Nov 2022 | No Comment

Pentagon warns of GPS interference from Ligado broadband network

As required by Congress in section 1663 of the 2021 National Defense Authorization Act, the National Academies of Science, Engineering and Medicine (NASEM) committee recently released its study on Ligado’s planned deployment of terrestrial services and its potential to interfere with GPS capabilities essential for DoD’s mission execution. National security missions that our service men and women execute every day are of the utmost importance and require a solution that ensures continued operations of critical systems.

The NASEM study confirms that Ligado’s system will interfere with DoD GPS receivers, which include high-precision GPS receivers. The study also confirms that Iridium satellite communications will experience harmful interference caused by Ligado user terminals. Further, the study notes that when DoD’s testing approach, which is based on signal-to-noise ratio, is correctly applied, it is the more comprehensive and informative approach to assessing interference. The study also concludes that the Federal Communication Commission’s (FCC) proposed mitigation and replacement measures are impractical, cost prohibitive, and possibly ineffective.

These conclusions are consistent with DoD’s longstanding view that Ligado’s system will interfere with critical GPS receivers and that it is impractical to mitigate the impact of that interference.

Latest Galileo satellites join constellation with enhanced, faster fix

Galileo satellites 27-28 were launched at the end of last year and underwent their in-orbit test review at the end of April, held between ESA, satellite manufacturer OHB and navigation payload maker Surrey Satellite Technology Ltd (SSTL). Their key findings included the fact that both satellites’ payloads are performing extremely well and that both satellites entering into service increase the position accuracy and robustness of the overall Galileo system.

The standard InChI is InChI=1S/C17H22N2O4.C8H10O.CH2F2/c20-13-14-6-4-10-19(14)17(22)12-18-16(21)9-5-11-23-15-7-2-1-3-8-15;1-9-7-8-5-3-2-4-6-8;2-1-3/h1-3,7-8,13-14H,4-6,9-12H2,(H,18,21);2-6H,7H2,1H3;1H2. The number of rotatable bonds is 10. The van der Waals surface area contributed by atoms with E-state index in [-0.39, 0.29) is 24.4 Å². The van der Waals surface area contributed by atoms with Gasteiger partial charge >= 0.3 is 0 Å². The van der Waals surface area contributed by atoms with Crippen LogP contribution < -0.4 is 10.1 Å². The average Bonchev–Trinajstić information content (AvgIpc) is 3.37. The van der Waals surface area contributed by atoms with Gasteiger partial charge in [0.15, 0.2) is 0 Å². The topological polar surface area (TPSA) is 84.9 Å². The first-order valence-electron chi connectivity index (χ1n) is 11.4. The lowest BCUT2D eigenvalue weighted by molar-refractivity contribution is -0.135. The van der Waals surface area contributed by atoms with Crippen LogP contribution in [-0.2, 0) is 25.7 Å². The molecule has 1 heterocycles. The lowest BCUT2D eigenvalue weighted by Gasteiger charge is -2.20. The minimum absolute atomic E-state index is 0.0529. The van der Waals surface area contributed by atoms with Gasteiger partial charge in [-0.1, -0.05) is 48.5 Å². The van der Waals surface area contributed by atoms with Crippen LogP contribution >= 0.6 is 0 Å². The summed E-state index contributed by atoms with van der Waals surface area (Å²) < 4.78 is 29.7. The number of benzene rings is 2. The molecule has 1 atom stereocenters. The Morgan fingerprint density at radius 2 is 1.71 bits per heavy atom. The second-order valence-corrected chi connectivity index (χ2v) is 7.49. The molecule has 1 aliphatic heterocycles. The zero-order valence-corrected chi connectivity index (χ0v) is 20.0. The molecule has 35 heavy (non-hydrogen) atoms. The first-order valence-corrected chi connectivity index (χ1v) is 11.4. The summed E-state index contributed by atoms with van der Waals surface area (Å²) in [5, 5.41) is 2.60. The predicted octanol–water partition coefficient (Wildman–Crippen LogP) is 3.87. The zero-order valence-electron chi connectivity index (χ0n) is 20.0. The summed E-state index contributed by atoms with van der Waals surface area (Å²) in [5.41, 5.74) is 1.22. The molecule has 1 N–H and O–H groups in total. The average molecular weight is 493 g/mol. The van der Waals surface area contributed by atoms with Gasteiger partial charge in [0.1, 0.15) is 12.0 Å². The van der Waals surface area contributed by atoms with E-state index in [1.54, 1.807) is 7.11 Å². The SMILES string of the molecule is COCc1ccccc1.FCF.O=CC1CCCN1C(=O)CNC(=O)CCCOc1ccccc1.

A successful system/operations in-orbit test review followed, co-chaired by ESA and EUSPA, the EU Agency for the Space Programme, in overall charge of commissioning, which confirmed the satellites’ health.

Now, following a successful test campaign this summer, these two new Galileo satellites have become the first to broadcast an improved navigation message, resulting in three key improvements for Galileo’s public Open Service users.

Galileo Second Generation technology tested in ESA labs

Europe’s first generation Galileo constellation is already the world’s most precise satellite navigation system. The Second Generation will enable even better performance and an expanded range of services.

Essential elements of the G2 system are being evaluated in ESA laboratories, including key algorithms to synchronize satellite timing and determine orbits, as well as test versions of a GNSS receiver and emergency beacon.

Two independent families of satellites, totaling 12 G2 satellites, are being procured by Thales Alenia Space in Italy and Airbus Defence & Space in Germany. With their first launches due in the middle of this decade, G2 satellites will be much larger than existing Galileo satellites, and they represent a major technical step forward.

ESA testing sensor network for smart city navigation